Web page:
An estimated 1 out of every 50 Americans have to deal with the consistent pain and other problems that come from having Fibromyalgia according to the National Center for Complementary and Alternative Medicine within the National Institutes of Health. The condition affects the musculoskeletal system including joints, muscles, tendons, and soft tissues, causing widespread pain without other origin.  There is no known cause or cure for Fibromyalgia and it can result in many other problems including significant difficulties with sleep.  People who have this condition must cope with the constant pain in order to accomplish even the smallest tasks within their everyday life.

What are the Symptoms?

Fibromyalgia’s primary symptom is mild to severe widespread pain experienced in specific tender points throughout the body.   These specific tender points cause the pain to increase if they are touched and are found in 9-mirrored pairs in these locations on either side of the body:

  • The back of the head
  • In between the shoulder blades
  • Top of the shoulders
  • The front sides of the neck
  • The upper chest
  • Along the outer elbows
  • Along the upper hips
  • On the sides of the hips
  • In the inner knee area

This pain can feel like a constant ache or a sharp, burning, or shooting pain.  The pain does not present the same in each person; it may come and go over the course of a day, start out bad and improve as the day goes on, or persist all day and all night.  One of the main complications of Fibromyalgia is a chronic sleep disturbance, which can exacerbate the pain and make coping more challenging.   This lack of sleep also contributes to chronic daytime sleepiness.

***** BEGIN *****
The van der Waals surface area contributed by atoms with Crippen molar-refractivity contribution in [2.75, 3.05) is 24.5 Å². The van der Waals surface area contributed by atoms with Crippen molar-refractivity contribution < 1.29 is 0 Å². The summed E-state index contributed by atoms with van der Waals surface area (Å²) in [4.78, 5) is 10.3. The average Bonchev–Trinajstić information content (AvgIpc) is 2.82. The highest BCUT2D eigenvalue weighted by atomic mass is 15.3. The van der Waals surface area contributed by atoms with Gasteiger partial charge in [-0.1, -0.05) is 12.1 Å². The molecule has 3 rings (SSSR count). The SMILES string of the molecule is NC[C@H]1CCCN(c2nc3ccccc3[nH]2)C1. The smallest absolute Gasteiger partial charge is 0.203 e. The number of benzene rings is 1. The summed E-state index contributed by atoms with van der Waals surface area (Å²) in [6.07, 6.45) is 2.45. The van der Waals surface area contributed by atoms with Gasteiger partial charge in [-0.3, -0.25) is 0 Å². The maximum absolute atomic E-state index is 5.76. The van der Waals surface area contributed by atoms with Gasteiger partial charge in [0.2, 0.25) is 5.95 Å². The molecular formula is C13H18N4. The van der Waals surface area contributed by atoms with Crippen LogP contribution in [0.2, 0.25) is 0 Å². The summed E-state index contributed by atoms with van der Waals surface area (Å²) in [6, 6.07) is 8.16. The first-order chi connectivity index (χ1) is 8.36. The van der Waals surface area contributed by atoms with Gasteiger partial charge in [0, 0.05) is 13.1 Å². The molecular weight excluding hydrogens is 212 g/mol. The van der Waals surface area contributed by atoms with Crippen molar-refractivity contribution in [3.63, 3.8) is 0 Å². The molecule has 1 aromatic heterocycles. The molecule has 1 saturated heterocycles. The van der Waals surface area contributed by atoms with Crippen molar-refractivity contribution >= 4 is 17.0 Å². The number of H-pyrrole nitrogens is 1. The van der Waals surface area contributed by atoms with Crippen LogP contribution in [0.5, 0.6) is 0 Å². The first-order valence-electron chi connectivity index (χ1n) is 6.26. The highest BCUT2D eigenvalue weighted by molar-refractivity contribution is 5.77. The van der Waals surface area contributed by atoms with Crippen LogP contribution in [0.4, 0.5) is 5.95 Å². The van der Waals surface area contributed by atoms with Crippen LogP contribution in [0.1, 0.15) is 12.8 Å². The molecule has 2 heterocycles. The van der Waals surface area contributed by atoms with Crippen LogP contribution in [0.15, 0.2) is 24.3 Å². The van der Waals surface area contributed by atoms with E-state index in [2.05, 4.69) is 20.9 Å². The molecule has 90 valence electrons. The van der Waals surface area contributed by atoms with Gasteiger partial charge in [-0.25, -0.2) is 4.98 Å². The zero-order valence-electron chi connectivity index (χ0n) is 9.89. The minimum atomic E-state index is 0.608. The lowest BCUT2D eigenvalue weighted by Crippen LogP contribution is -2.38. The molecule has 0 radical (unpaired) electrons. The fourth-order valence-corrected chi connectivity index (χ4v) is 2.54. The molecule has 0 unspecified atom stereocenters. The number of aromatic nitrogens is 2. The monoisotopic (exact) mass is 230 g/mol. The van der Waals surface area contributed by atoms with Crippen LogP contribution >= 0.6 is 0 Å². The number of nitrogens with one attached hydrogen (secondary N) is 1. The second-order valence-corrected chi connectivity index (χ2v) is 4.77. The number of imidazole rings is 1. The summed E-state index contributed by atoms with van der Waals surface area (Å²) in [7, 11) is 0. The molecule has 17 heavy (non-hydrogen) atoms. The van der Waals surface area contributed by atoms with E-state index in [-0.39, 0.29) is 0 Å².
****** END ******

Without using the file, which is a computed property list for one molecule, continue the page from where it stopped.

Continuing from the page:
The Pain -Sleep Connection

Although doctors and researchers have not yet been able to clarify the relationship between pain and the inability to sleep, the general consensus is that there is a complex link between the two.  Studies have shown that sleep deprivation can result in fibromyalgia-like symptoms and that improvement in sleep quality and duration can improve symptoms.  This shows that there is a relationship that must be managed carefully to provide the most pain-free experience for those with the condition.

Another link between sleep and fibromyalgia is the frequent use of sleep aids by people who have this condition.   Further research that helps to clarify and quantify the link between Fibromyalgia and sleep may open the door to new treatment options that are more effective than those available today.   According to the National Sleep Foundation, there may also be a link between Fibromyalgia and Restless Leg Syndrome, a neurological-based sleep disorder.  Sleep disordered breathing is also found in people with Fibromyalgia.  Because of the strong link between sleep, pain, and management of the disease and the potential for people to have a sleep disorder in addition to the Fibromyalgia, treatment of the condition should include sleep monitoring and in many cases, sleep testing that is completed at a certified sleep center.


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